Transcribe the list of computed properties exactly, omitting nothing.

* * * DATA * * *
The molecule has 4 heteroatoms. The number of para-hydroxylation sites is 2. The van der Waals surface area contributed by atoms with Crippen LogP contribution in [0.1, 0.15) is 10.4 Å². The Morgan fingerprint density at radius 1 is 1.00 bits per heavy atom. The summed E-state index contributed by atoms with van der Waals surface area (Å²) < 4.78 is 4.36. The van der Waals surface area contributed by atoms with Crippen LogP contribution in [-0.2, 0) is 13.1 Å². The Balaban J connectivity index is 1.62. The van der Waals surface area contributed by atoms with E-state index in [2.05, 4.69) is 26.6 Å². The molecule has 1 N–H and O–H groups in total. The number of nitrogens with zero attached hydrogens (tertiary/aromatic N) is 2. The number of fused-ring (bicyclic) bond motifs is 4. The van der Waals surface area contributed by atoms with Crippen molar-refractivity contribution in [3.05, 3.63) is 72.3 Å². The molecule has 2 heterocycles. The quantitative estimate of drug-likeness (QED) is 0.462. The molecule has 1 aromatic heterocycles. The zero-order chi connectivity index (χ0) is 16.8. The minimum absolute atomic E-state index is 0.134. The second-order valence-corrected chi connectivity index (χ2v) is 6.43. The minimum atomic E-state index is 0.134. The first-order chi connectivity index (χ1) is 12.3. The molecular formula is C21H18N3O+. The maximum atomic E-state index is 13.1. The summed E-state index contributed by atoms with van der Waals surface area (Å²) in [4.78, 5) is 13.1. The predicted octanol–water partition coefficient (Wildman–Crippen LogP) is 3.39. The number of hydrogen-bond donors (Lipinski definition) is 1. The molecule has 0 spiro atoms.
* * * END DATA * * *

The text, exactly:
The molecule has 4 heteroatoms. The number of para-hydroxylation sites is 2. The van der Waals surface area contributed by atoms with Crippen LogP contribution in [0.1, 0.15) is 10.4 Å². The Morgan fingerprint density at radius 1 is 1.00 bits per heavy atom. The summed E-state index contributed by atoms with van der Waals surface area (Å²) < 4.78 is 4.36. The van der Waals surface area contributed by atoms with Crippen LogP contribution in [-0.2, 0) is 13.1 Å². The Balaban J connectivity index is 1.62. The van der Waals surface area contributed by atoms with E-state index in [2.05, 4.69) is 26.6 Å². The molecule has 1 N–H and O–H groups in total. The number of nitrogens with zero attached hydrogens (tertiary/aromatic N) is 2. The number of fused-ring (bicyclic) bond motifs is 4. The van der Waals surface area contributed by atoms with Crippen molar-refractivity contribution in [3.05, 3.63) is 72.3 Å². The molecule has 2 heterocycles. The quantitative estimate of drug-likeness (QED) is 0.462. The molecule has 1 aromatic heterocycles. The zero-order chi connectivity index (χ0) is 16.8. The minimum absolute atomic E-state index is 0.134. The second-order valence-corrected chi connectivity index (χ2v) is 6.43. The minimum atomic E-state index is 0.134. The first-order chi connectivity index (χ1) is 12.3. The molecular formula is C21H18N3O+. The maximum atomic E-state index is 13.1. The summed E-state index contributed by atoms with van der Waals surface area (Å²) in [4.78, 5) is 13.1. The predicted octanol–water partition coefficient (Wildman–Crippen LogP) is 3.39. The number of hydrogen-bond donors (Lipinski definition) is 1. The molecule has 0 spiro atoms.